The U.S. Environmental Protection Agency and the Department of Transportation’s National Highway Traffic Safety Administration jointly finalized standards for medium- and heavy-duty vehicles that would improve fuel efficiency and cut carbon pollution to reduce the impacts of climate change, while bolstering energy security and spurring manufacturing innovation.
The final phase two program promotes a new generation of cleaner, more fuel-efficient trucks by encouraging the development and deployment of new and advanced cost-effective technologies. The product of four years of extensive testing and research, the vehicle and engine performance standards would cover model years 2018 to 2027 for certain trailers and model years 2021 to 2027 for semi-trucks, large pickup trucks, vans, and all types and sizes of buses and work trucks. The final standards are expected to lower CO2 emissions by approximately 1.1 billion metric tons, save vehicle owners fuel costs of about $170 billion, and reduce oil consumption by up to two billion barrels over the lifetime of the vehicles sold under the program.
This “Phase 2 program” would significantly reduce carbon emissions and improve the fuel efficiency of heavy-duty vehicles, helping to address the challenges of global climate change and energy security.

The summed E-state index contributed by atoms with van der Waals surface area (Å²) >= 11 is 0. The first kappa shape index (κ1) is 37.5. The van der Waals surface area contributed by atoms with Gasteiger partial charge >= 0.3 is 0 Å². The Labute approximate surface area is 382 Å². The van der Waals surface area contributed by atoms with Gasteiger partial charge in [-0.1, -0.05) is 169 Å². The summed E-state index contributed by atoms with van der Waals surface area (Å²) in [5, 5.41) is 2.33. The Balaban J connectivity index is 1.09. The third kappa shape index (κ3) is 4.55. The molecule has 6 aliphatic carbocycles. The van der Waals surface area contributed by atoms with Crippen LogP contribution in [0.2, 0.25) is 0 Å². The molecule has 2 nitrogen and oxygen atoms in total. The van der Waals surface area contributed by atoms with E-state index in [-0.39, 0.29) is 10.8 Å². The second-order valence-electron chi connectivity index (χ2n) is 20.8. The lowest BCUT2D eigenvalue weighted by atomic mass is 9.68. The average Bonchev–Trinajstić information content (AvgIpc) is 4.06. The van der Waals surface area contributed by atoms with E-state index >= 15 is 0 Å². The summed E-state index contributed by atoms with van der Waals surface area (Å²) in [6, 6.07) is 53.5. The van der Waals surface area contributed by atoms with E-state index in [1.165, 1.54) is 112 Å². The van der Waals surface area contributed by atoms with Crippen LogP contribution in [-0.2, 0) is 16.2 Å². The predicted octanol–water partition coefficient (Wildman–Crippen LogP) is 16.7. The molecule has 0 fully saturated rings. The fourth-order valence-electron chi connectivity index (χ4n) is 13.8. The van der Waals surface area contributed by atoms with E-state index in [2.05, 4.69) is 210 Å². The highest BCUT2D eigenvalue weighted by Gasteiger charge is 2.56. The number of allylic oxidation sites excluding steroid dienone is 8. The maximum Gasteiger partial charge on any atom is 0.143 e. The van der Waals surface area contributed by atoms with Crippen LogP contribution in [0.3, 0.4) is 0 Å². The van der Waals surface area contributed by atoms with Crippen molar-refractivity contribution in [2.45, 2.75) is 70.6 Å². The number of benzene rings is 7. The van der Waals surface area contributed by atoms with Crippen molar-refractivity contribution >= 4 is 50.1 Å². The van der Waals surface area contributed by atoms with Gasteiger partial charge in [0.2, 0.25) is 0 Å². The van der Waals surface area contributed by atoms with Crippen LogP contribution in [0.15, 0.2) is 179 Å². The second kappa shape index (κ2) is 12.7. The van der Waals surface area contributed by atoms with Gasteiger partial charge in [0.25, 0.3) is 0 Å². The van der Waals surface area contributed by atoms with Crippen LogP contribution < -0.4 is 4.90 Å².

To read more, click here.
Editor's Insight: The food and beverage industries have taken a pioneering role in promoting sustainable transportation practices, and this new directive marks another step in increasing fleet efficiency while improving the environment. New vehicle technologies give fleet owners opportunities to establish themselves as leaders in sustainability along with improving operating efficiencies.
According to some reports, the new standards will allow the owner of a new long-haul truck in 2027 to recoup the investment in fuel-saving technology in less than two years.
By investing in newer vehicles, fleet operators are able to not only improve their operating efficiencies. New vehicles allow them to provide better customer service. They also allow them to address the trucking industry’s biggest challenge – improving driver recruitment and retention, since drivers prefer to drive new vehicles. 8-19-16 By Elliot Maras